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Herschel Leibowitz is widely recognized for his research in visual perception and for his symbiotic approach to conducting research that both advanced theory and helped in the understanding and relief of societal problems. His research on transportation safety included studies of nearsightedness during night driving, vision during civil twilight, an illusion that underlies the behavior of motorists involved in auto-train collisions, susceptibility of pilots to illusions caused by visual-vestibular interactions, and the design of aircraft instrument panels.

Life, education and careerEdit

Herschel Leibowitz was the only child of Lewis and Nettie Wolfson Leibowitz. He was born and raised in York, Pennsylvania and attended school in York. He later earned his B.A. at the University of Pennsylvania and M.A. (Experimental Psychology) and Ph.D. (Physiology) at Columbia University.

Leibowitz’s early studies at University of Pennsylvania were interrupted by World War II. He served in the U.S. Army during World War II, 75th Infantry Division, European Theater, and fought in the Battle of the Bulge. He studied at the Sorbonne after his military service, and then resumed his studies at the University of Pennsylvania. He later earned his M.A. (Experimental Psychology) and his Ph.D. (Physiology) from Columbia University under the guidance of Clarence Graham. Leibowitz’s dissertation explored the effect of pupil size on visual acuity for photometrically matched stimuli.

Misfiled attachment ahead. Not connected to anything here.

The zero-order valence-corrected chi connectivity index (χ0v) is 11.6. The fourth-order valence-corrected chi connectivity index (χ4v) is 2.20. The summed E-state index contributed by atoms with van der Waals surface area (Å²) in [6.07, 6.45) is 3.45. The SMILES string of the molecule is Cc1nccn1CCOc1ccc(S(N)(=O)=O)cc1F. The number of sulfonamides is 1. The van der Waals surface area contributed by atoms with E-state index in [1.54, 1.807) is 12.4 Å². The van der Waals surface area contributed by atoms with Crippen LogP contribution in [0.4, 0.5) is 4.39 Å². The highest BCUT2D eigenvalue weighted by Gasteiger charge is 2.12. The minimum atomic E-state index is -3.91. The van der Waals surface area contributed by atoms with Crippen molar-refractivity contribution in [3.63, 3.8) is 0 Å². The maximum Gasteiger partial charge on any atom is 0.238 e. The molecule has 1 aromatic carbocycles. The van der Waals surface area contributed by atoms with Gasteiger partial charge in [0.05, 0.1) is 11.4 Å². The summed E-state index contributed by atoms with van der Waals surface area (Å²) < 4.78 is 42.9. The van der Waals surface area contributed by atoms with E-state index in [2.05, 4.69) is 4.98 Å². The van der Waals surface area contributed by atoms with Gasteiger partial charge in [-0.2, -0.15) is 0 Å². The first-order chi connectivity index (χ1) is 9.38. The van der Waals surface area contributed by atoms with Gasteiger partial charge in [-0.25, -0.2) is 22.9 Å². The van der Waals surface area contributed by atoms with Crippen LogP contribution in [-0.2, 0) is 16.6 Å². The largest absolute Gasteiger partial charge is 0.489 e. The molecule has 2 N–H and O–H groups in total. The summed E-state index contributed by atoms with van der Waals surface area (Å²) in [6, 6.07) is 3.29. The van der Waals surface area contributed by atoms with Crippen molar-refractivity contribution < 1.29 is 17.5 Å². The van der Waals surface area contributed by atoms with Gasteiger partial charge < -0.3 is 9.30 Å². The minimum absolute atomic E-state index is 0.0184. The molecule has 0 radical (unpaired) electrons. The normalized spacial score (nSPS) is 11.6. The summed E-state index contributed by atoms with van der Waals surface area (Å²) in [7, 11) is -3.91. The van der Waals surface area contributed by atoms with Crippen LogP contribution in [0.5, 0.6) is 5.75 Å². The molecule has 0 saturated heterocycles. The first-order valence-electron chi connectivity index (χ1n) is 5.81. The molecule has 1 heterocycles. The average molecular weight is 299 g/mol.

In 1949, he married the former Eileen Wirtshafter. They had two children, Marjorie (1950) and Michael (1953).

He began his career as a faculty member in the Department of Neurophysiology at the University of Wisconsin (1951–1960). Following this, Leibowitz was an advisory psychologist and manager of behavioral research at IBM (1960–1962). He returned to academia in 1962 as a member of the Department of Psychology at The Pennsylvania State University where he was named Evan Pugh Professor in 1977. He retired from Penn State in 1995.

By the time of his retirement in 1995 Leibowitz had published more than 250 articles in scientific journals and had been recognized as one of the most influential researchers in perception (White, 1987). He was also a tireless advocate for psychological science. Once when offering testimony to a Congressional committee, Leibowitz pointed out that the military was investing less annually in human factors research than the cost of a single aviation mishap despite the fact that the military was blaming many such mishaps on human error.